Your recommendations for a first knife?

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RogerMasson

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Hello everyone,

For some time know I've been thinking about buying a quality chef's knife to make prepping a bit more fun and to be more efficient. These past days were spent trying to look for informations on knives styles, blade composition, maintenance etc. but I still don't really know what knife to choose in the sub 200$ area...

Well, I know that, style-wise, I'd like a japanses Gyuto, and I also really like the tsuchime finish on the blades paired with "damascus" layers like this one https://www.hocho-knife.com/sakai-t...us-hammered-japanese-chefs-gyuto-knife-210mm/

but...

regarding the "damascus" layers I'm also a bit sceptic about their authenticity since a lot of ~100-150$ knives have "X" layers but is the blade really layered or is it made with chemical etching? For ex:

- https://www.hocho-knife.com/iseya-g-series-33-layer-vg-10-damascus-chef-knife-gyuto-210mm/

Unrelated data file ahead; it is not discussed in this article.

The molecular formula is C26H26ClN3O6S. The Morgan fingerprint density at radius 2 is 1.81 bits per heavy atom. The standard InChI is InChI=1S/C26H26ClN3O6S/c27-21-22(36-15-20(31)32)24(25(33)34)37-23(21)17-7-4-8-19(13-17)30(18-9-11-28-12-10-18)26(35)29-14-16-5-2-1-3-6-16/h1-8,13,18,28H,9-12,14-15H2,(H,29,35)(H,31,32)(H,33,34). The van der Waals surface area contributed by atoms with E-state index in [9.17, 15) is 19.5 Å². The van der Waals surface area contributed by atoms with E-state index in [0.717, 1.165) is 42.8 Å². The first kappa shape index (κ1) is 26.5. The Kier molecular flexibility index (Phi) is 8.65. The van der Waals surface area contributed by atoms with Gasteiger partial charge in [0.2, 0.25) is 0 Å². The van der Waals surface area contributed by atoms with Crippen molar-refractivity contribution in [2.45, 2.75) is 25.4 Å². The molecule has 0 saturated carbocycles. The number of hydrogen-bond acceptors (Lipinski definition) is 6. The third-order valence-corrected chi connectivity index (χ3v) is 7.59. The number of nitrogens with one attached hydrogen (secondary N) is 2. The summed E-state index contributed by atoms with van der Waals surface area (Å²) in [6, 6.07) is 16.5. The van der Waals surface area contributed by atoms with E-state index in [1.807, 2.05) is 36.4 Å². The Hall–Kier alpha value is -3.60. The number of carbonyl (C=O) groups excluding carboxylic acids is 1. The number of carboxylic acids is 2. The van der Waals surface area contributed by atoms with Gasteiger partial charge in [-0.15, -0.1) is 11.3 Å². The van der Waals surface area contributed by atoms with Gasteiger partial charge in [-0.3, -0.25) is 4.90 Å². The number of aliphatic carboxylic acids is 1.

- https://www.hocho-knife.com/sakai-takayuki-45-layer-damascus-hammered-chef-knife-gyuto-210mm/

I found it really hard to find any informations concerning the making of these damascus blade on an industrial scale or how the hammered effect is applied. Would you have informations about that as well?

I'm really trying to find a quality knife that will hold it's edge, and that would be durable with proper care.

Thanks in advance for your help!

Cheers
 

Nemo

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You should fill in the questionairre:

https://www.kitchenknifeforums.com/index.php?threads/12791/

Copy & paste it into this thread and answer the questions.

Damascus claddings add a fair bit to the price without improving performance. In fact, they can make maintaining the knife a bit of a pain as you'll need to re - polish and re- etch after thinning the knife. Your price range is at the lower end of where you will find some good performing knives. But at this price point, few of the good knives will have damascus cladding.

If you are looking at stainless knives, a lot of the cheaper ones will be VG10. A lot of people think that the heat treatment (HT) is particularly important for this steel. Good HTs will be much easier to deburr (the critical final step in sharpening). Tanaka and Ryusen are said to do a good HT of VG10.